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Loops: For loop, while loop

Code can be repeated using a loop. Lines of code can be repeated N times, where N is manually configurable. In practice, it means code will be repeated until a condition is met. This condition is usually (x >=N) but it’s not the only possible condition.

Python has 3 types of loops: for loops, while loops and nested loops.

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For loop

We can iterate a list using a for loop

#!/usr/bin/python

items = [ "Abby","Brenda","Cindy","Diddy" ]

for item in items:
print(item)

Visualization of for loop:
for loop

The for loop can be used to repeat N times too:

#!/usr/bin/python

for i in range(1,10):
print(i)

While loop


If you are unsure how many times a code should be repeated, use a while loop.
For example,


correctNumber = 5
guess = 0

while guess != correctNumber:
guess = int(input("Guess the number: "))

if guess != correctNumber:
print('False guess')

print('You guessed the correct number')

Nested loops


We can combine for loops using nesting. If we want to iterate over an (x,y) field we could use:

#!/usr/bin/python

for x in range(1,10):
for y in range(1,10):
print("(" + str(x) + "," + str(y) + ")")

Nesting is very useful, but it increases complexity the deeper you nest.

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Leave a Reply:




Daniel Dauda Fri, 22 May 2015

simple and understandable examples. thanks

Ron Hall Wed, 17 Jun 2015

I notice that the loops terminate without executing for the last value (10 in your example). Also, how do you control the number of statements executed by the loop? There don't seem to be any block boundaries.

Frank Thu, 18 Jun 2015

Hi Ron, That's correct, the parameters of range() are: range(start, stop[, step]) or range(start, stop). If you want to have 1 to 10, use range(1, 11).
To define block boundaries you use 4 spaces. This applies for functions, loops, conditonal statements etc. The way we define the for loop is equivalent to C/C++ for (i = 1; i < 10; i++). I hope you enjoy the site :-)

Ryan Wed, 05 Aug 2015

Do you have any examples of the continue/break statements that C-style languages have?

Admin Thu, 06 Aug 2015

Hi Ryan, you can simply use the break keyword in Python.

#!/usr/bin/env python

x = 0
while True:
print(x)

if x == 10:
break

x = x + 1

And example of continue:

#!/usr/bin/env python

x = 0
while True:

# use break to end the loop
if x == 10:
break

x = x + 1

# use continue to skip
if x >= 3 and x <= 6:
continue

print x
Ben Wed, 19 Aug 2015

Hi Frank, How about a-z? I wrote range (a,z), it showed me "name 'a' is not defined"

Frank Wed, 19 Aug 2015

Hi Ben, there are several ways to iterate through a character set:

#!/usr/bin/python

for x in range(ord('a'), ord('z')+1):
print chr(x)

or:

#!/usr/bin/python

x = "abcdefghijklmnopqrstuvwxyz"

for i in range(0,len(x)):
print(x[i])

or

#!/usr/bin/python
from string import ascii_lowercase

for i in ascii_lowercase :
print(i)

I hope that helps :-)

Barry Peters Wed, 19 Aug 2015

Can you explain the drive ()? Thanks!

Frank Wed, 19 Aug 2015

Sure, this is an example of a condition in a while loop. It may be that while you do not press the break in a car, the car keeps moving forward.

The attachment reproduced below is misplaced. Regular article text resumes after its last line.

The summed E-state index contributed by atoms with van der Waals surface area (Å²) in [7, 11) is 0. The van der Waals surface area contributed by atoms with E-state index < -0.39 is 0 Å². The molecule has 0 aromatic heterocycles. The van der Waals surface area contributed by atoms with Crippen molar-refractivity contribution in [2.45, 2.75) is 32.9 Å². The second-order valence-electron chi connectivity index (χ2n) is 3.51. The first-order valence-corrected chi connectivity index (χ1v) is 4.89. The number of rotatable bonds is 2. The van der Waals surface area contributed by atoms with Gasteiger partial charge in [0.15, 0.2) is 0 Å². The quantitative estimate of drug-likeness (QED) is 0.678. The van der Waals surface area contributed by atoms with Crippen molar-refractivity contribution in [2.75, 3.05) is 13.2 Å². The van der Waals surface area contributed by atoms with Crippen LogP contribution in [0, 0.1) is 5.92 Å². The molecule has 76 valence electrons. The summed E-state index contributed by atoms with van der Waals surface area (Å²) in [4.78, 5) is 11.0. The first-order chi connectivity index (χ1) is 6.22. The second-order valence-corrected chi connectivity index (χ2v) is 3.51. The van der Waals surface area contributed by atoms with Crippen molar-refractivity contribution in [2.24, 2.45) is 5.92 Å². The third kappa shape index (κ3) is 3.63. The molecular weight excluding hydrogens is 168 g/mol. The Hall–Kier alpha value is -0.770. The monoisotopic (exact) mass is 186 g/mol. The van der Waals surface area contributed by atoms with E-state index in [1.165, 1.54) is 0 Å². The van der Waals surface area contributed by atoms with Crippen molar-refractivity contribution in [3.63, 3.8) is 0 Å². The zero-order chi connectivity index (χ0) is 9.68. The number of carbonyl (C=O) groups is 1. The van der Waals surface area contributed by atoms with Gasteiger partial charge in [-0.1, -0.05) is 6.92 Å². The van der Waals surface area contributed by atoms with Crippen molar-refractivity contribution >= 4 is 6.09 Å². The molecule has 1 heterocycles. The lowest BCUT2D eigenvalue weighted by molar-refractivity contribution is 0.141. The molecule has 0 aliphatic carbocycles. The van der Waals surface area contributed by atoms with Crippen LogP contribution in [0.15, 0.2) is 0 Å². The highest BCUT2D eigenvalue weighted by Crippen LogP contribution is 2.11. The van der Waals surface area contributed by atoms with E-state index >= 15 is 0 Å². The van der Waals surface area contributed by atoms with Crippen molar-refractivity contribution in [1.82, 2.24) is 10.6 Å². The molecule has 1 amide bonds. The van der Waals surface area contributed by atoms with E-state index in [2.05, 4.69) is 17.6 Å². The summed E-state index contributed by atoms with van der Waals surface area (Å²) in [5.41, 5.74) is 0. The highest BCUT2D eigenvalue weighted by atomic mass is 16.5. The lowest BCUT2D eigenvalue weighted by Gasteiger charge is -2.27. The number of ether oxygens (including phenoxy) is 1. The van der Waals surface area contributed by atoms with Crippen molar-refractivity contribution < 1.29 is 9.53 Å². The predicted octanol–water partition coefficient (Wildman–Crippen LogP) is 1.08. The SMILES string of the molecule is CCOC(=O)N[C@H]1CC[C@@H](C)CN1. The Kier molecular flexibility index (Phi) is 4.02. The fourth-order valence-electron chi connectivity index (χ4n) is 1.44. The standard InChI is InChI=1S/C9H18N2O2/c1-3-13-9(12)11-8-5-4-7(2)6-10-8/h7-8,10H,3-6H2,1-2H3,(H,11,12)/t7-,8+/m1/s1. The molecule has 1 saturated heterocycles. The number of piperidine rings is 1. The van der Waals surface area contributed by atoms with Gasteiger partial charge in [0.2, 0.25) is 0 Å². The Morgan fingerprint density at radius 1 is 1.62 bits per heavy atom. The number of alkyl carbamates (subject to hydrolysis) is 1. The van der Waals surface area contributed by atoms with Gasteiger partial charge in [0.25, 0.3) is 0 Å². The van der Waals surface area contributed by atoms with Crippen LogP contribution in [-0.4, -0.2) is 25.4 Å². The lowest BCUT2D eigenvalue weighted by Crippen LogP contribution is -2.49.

#!/usr/bin/env python

def drive():
print("driving")

action = "driving"
while "stop" not in action:
action = raw_input("What to do next?")
drive()

A while loops code continues to be executed until the condition is True.

Ian Thu, 20 Aug 2015

For the driving example in the comments section, it makes more sense to put the drive() command, in the while loop, before getting new input for the variable, action. As the code stands now, when one enters "stop", one sees "driving" as the output response. Switching the order of the statements in the while loop, just terminates the loop silently when "stop" is entered.

Michael Fri, 21 Aug 2015

nice examples thx .

Frank Sat, 22 Aug 2015

Thanks! I'm happy you enjoy the site

Ben Thu, 27 Aug 2015

Thank you so much

Amina Khatun Mon, 31 Aug 2015

From where I should start I can't understand? How to save, How to edit, How to run, These are my problems.

Frank Mon, 31 Aug 2015

Hi Amina, start from here: https://pythonspot.com/getting-started/
Download an editor like PyCharm to edit, save and run your code.

Deepak V a Thu, 03 Dec 2015

why are you using str() in print statement i am getting even i used variable directly

Frank Thu, 03 Dec 2015

sometimes that may lead to problems as they have different datatypes,just being cautious.

Prashant Raina Thu, 28 Jan 2016

whats wrong with this code not generating primes as i expected

i=3
num=int(input("enter the no. upto which u want the primes: "))
arr=[2]
print(2)
while i<num:
j=0
while j<len(arr):
if i%arr[j]==0:
i=i+1
j=len(arr)
else:
j=j+1
print i
arr[len(arr)]=i
Frank Sat, 30 Jan 2016

The conditions in the while loops are never true. I fixed your code:

num=int(input("enter the no. upto which u want the primes: "))

arr=[2]
print(arr)

i = 2
while max(arr) < num:

prime = True
for p in arr:
if i % p == 0:
prime = False
break

if prime:
arr.append(i)

i = i + 1

print(arr)

print(arr)


You can see the prime numbers being added to the array in the loop.

Sagi Sulimani Sat, 22 Apr 2017

Hi Frank.
There is a little mistake in the "While loop" example. It should be:
[python]
guess = int(input("Guess the number: "))
[/python]
Otherwise, the compiler will compare between string and integer, and '5'!=5.
Except it - excellent!

Frank Sat, 22 Apr 2017

Thanks Sagi!
I've updated the article.